How many mid-century chronograph watches can one brand produce? If it sounds like a rhetorical question, it is nevertheless one Breitling is keen on answering as it announces the arrival of the AVI Ref. 765 1953 "Co-Pilot", a stripped-back vintage styled chronograph to sit alongside the Aviator 8, Chronomat, Avenger and of course the many different versions of Navitimer.
The Co-Pilot, as we're going to call it for now, is billed as the second of Breitling's like-for-like historical recreations, following the extremely faithful and well received Navitimer 806 edition last year. It is based, as the name suggests, on a watch originally produced in 1953 (which is either one year before or one year after Navitimer production began, depending on who you believe). Either way, it was a strong era for chronograph design.
Like the Navitimer 806 recreation, the Co-Pilot uses the in-house calibre B09, a handwound derivation of Breitling's familiar in-house automatic chronograph, the B01. You're looking at a 70 hour power reserve, beating at 28,800vph, with chronograph counters for 15 minutes and 12 hours. The minutes counter has been adjusted from the standard 30 minutes for a reason: Breitling introduces us to a neat little factoid from chronograph lore - apparently the luminous markers on the minutes totaliser are there to help pilots keep track of their pre-flight checks, which it says were not supposed to exceed 15 minutes.
As with so much vintage chronograph mythology, it's less about the practical function today as it is about character, and on that front Breitling's vintage reissues have been very well judged. The 41mm watch has a 12-hour bezel with an arrow pointer at 12, which could add second timezone functionality to the watch.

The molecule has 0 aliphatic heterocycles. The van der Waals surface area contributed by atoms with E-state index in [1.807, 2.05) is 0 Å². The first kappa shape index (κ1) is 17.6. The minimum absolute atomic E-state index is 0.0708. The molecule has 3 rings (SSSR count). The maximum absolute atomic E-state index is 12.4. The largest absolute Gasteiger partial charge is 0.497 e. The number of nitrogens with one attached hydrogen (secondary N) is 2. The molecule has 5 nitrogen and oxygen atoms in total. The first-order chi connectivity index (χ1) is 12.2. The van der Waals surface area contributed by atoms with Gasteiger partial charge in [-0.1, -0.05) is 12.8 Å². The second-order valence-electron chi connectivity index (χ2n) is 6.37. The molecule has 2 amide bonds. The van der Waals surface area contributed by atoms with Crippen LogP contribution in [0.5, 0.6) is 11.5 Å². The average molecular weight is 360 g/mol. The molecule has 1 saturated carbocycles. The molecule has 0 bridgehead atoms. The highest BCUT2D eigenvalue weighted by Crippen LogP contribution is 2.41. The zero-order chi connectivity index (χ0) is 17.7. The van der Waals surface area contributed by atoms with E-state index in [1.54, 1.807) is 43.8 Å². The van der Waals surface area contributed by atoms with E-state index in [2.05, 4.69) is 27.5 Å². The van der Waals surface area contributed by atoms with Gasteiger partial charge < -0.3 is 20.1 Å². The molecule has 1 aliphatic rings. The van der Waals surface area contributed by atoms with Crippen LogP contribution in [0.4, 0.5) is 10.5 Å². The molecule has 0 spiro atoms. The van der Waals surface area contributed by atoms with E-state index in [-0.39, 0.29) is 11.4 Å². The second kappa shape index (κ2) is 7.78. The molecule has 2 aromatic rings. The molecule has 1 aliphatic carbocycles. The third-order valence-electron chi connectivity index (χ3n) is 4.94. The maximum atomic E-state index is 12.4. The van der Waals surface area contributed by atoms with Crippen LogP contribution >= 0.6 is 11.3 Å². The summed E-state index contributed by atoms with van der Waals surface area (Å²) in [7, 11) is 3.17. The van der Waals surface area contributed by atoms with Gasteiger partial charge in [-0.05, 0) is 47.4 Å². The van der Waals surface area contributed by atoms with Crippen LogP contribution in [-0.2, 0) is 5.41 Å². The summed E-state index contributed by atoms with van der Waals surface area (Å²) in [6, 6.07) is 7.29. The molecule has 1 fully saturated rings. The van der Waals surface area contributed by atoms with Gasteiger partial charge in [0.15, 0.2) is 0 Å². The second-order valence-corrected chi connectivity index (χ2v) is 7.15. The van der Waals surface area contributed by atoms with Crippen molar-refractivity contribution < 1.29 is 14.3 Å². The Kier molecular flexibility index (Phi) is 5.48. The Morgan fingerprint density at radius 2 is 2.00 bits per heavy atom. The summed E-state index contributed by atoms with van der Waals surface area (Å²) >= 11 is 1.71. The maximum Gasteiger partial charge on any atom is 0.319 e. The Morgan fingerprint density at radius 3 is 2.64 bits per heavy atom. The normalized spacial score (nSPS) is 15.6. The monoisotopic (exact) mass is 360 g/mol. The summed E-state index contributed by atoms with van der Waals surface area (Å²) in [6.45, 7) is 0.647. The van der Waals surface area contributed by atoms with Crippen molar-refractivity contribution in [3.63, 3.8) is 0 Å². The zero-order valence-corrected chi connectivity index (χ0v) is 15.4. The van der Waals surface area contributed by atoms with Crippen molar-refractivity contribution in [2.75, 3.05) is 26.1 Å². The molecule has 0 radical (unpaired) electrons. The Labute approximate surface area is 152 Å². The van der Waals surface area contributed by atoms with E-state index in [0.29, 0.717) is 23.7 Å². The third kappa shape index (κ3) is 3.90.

There is no doubting that Breitling's first thoughts with the Co-Pilot were on producing a faithful modern interpretation of their 1953 chronograph, but it is the similarity to another chronograph of the era, widely expected to get a relaunch this year, that has also turned heads. Breguet's Type 20/Type XX has come a long way since its 1950s origins, but the one-off piece produced for Only Watch 2019 hinted at a return to a much more classic style, which bears an enormous resemblance to the Co-Pilot. Save for the fact that this is a three-register chronograph, the overall aesthetic is remarkably close.
In addition to the main piece in stainless steel, Breitling has take the decision to expand the Co-Pilot's appeal from cockpit to first class cabin, with more strictly limited pieces in rose gold (253 pieces) and platinum (153). The latter comes on a blue dial, the better to tell it apart from the steel model, and both come on brown leather straps rather than black.
The Co-Pilot is available for order now, priced at £6,520 (steel), £16,950 (rose gold) or £28,900 (platinum).
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